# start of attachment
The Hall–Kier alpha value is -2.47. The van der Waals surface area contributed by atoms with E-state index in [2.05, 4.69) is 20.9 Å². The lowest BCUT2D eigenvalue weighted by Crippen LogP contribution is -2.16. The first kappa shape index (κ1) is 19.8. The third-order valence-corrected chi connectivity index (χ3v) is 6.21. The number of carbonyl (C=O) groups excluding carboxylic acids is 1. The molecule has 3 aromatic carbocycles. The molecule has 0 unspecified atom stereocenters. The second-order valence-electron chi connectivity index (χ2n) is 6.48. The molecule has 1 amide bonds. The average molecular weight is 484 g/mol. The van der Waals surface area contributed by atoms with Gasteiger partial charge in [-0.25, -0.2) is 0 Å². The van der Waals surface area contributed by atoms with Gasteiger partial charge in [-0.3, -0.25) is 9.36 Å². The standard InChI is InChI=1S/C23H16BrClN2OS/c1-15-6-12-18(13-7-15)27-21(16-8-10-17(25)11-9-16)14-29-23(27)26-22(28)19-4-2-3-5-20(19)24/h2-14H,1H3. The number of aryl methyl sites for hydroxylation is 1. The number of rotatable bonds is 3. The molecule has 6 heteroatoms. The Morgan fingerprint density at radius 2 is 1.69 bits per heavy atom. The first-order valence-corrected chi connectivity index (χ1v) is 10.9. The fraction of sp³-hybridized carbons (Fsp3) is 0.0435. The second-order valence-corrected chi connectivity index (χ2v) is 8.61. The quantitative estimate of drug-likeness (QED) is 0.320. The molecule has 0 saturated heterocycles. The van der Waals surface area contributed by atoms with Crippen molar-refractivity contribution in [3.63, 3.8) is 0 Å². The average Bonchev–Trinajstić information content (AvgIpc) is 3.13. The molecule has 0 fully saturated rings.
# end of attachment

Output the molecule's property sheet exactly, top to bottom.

The Hall–Kier alpha value is -2.47. The van der Waals surface area contributed by atoms with E-state index in [2.05, 4.69) is 20.9 Å². The lowest BCUT2D eigenvalue weighted by Crippen LogP contribution is -2.16. The first kappa shape index (κ1) is 19.8. The third-order valence-corrected chi connectivity index (χ3v) is 6.21. The number of carbonyl (C=O) groups excluding carboxylic acids is 1. The molecule has 3 aromatic carbocycles. The molecule has 0 unspecified atom stereocenters. The second-order valence-electron chi connectivity index (χ2n) is 6.48. The molecule has 1 amide bonds. The average molecular weight is 484 g/mol. The van der Waals surface area contributed by atoms with Gasteiger partial charge in [-0.25, -0.2) is 0 Å². The van der Waals surface area contributed by atoms with Gasteiger partial charge in [-0.3, -0.25) is 9.36 Å². The standard InChI is InChI=1S/C23H16BrClN2OS/c1-15-6-12-18(13-7-15)27-21(16-8-10-17(25)11-9-16)14-29-23(27)26-22(28)19-4-2-3-5-20(19)24/h2-14H,1H3. The number of aryl methyl sites for hydroxylation is 1. The number of rotatable bonds is 3. The molecule has 6 heteroatoms. The Morgan fingerprint density at radius 2 is 1.69 bits per heavy atom. The first-order valence-corrected chi connectivity index (χ1v) is 10.9. The fraction of sp³-hybridized carbons (Fsp3) is 0.0435. The second-order valence-corrected chi connectivity index (χ2v) is 8.61. The quantitative estimate of drug-likeness (QED) is 0.320. The molecule has 0 saturated heterocycles. The van der Waals surface area contributed by atoms with Crippen molar-refractivity contribution in [3.63, 3.8) is 0 Å². The average Bonchev–Trinajstić information content (AvgIpc) is 3.13. The molecule has 0 fully saturated rings.